Small-scale farms are an important component of agricultural production even in developed economies, and have an acknowledged role in providing other biological and societal benefits, including the conservation of agricultural biodiversity and enhancement of local food security. Despite this, the small-farm sector is currently underserved in relation to the development and implementation of scale-appropriate Integrated Pest Management (IPM) practices that could help increase such benefits. This review details some of the characteristics of the small farm sectors in developed economies (with an emphasis on the USA and Europe), and identifies some of the characteristics of small farms and their operators that may favor the implementation of IPM. Some of the challenges and opportunities associated with increasing the uptake of IPM in the small-farm sector are discussed. For example, while some IPM tactics are equally applicable to virtually any scale of production, there are others that may be easier (or more cost-effective) to implement on a smaller scale. Conversely, there are approaches that have not been widely applied in small-scale production, but which nevertheless have potential for use in this sector. Examples of such tactics are discussed. Knowledge gaps and opportunities for increasing IPM outreach to small-scale producers are also identified.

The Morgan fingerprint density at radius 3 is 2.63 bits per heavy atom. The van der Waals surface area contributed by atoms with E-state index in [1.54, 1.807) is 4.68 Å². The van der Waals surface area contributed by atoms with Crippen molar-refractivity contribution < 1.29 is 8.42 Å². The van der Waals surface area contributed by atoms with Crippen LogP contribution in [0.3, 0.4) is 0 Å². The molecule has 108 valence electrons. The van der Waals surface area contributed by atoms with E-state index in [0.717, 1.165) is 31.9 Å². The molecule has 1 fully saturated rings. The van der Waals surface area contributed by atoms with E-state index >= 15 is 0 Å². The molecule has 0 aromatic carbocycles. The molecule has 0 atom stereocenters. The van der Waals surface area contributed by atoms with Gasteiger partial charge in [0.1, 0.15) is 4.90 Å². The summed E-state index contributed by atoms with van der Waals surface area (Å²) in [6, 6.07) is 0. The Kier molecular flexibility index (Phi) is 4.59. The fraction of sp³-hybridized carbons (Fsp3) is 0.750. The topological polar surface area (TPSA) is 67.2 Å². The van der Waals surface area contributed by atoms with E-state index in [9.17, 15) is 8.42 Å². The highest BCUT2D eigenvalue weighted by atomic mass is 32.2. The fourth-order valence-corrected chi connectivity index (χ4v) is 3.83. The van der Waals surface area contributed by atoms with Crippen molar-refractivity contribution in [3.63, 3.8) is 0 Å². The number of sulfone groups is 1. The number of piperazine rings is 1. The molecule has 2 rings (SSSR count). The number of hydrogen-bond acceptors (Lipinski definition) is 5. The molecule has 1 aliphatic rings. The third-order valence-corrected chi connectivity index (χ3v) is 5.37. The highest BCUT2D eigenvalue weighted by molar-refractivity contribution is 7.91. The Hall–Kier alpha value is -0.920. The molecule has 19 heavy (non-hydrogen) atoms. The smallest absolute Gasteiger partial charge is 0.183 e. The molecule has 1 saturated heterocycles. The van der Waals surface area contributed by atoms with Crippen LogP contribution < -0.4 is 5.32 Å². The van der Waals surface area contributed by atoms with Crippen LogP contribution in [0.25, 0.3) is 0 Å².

Keywords: exotic pest detection; non-chemical pest management; organic farming; small farms; urban agriculture.